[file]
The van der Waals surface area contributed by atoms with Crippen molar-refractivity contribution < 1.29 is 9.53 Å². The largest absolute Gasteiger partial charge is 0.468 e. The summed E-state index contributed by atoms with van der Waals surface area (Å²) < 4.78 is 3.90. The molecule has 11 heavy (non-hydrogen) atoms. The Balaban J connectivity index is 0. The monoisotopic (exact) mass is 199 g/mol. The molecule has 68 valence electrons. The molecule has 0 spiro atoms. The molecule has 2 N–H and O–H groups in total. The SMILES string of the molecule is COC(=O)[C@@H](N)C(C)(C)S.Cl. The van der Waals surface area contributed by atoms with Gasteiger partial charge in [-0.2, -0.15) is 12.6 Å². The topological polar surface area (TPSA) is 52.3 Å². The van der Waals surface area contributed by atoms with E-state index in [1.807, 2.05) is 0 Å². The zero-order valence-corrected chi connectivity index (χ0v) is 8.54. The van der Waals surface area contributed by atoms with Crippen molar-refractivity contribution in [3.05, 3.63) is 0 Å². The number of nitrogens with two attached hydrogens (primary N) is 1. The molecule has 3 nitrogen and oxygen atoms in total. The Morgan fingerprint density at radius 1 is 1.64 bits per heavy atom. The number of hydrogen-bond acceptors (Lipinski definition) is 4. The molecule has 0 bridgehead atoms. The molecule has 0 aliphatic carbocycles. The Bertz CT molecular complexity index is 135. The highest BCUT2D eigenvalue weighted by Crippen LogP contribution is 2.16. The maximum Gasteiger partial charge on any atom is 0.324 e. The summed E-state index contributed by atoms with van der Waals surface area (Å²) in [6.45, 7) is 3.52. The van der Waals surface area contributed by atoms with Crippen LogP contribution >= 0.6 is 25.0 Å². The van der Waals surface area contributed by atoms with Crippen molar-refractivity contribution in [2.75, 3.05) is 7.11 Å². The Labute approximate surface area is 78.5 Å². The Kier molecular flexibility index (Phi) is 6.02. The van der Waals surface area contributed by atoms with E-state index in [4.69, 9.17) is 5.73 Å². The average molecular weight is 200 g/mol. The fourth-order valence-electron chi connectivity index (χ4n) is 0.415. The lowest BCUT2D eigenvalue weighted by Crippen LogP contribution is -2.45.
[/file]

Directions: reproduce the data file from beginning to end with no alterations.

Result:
The van der Waals surface area contributed by atoms with Crippen molar-refractivity contribution < 1.29 is 9.53 Å². The largest absolute Gasteiger partial charge is 0.468 e. The summed E-state index contributed by atoms with van der Waals surface area (Å²) < 4.78 is 3.90. The molecule has 11 heavy (non-hydrogen) atoms. The Balaban J connectivity index is 0. The monoisotopic (exact) mass is 199 g/mol. The molecule has 68 valence electrons. The molecule has 0 spiro atoms. The molecule has 2 N–H and O–H groups in total. The SMILES string of the molecule is COC(=O)[C@@H](N)C(C)(C)S.Cl. The van der Waals surface area contributed by atoms with Gasteiger partial charge in [-0.2, -0.15) is 12.6 Å². The topological polar surface area (TPSA) is 52.3 Å². The van der Waals surface area contributed by atoms with E-state index in [1.807, 2.05) is 0 Å². The zero-order valence-corrected chi connectivity index (χ0v) is 8.54. The van der Waals surface area contributed by atoms with Crippen molar-refractivity contribution in [3.05, 3.63) is 0 Å². The number of nitrogens with two attached hydrogens (primary N) is 1. The molecule has 3 nitrogen and oxygen atoms in total. The Morgan fingerprint density at radius 1 is 1.64 bits per heavy atom. The number of hydrogen-bond acceptors (Lipinski definition) is 4. The molecule has 0 bridgehead atoms. The molecule has 0 aliphatic carbocycles. The Bertz CT molecular complexity index is 135. The highest BCUT2D eigenvalue weighted by Crippen LogP contribution is 2.16. The maximum Gasteiger partial charge on any atom is 0.324 e. The summed E-state index contributed by atoms with van der Waals surface area (Å²) in [6.45, 7) is 3.52. The van der Waals surface area contributed by atoms with Crippen LogP contribution >= 0.6 is 25.0 Å². The van der Waals surface area contributed by atoms with Crippen molar-refractivity contribution in [2.75, 3.05) is 7.11 Å². The Labute approximate surface area is 78.5 Å². The Kier molecular flexibility index (Phi) is 6.02. The van der Waals surface area contributed by atoms with E-state index in [4.69, 9.17) is 5.73 Å². The average molecular weight is 200 g/mol. The fourth-order valence-electron chi connectivity index (χ4n) is 0.415. The lowest BCUT2D eigenvalue weighted by Crippen LogP contribution is -2.45.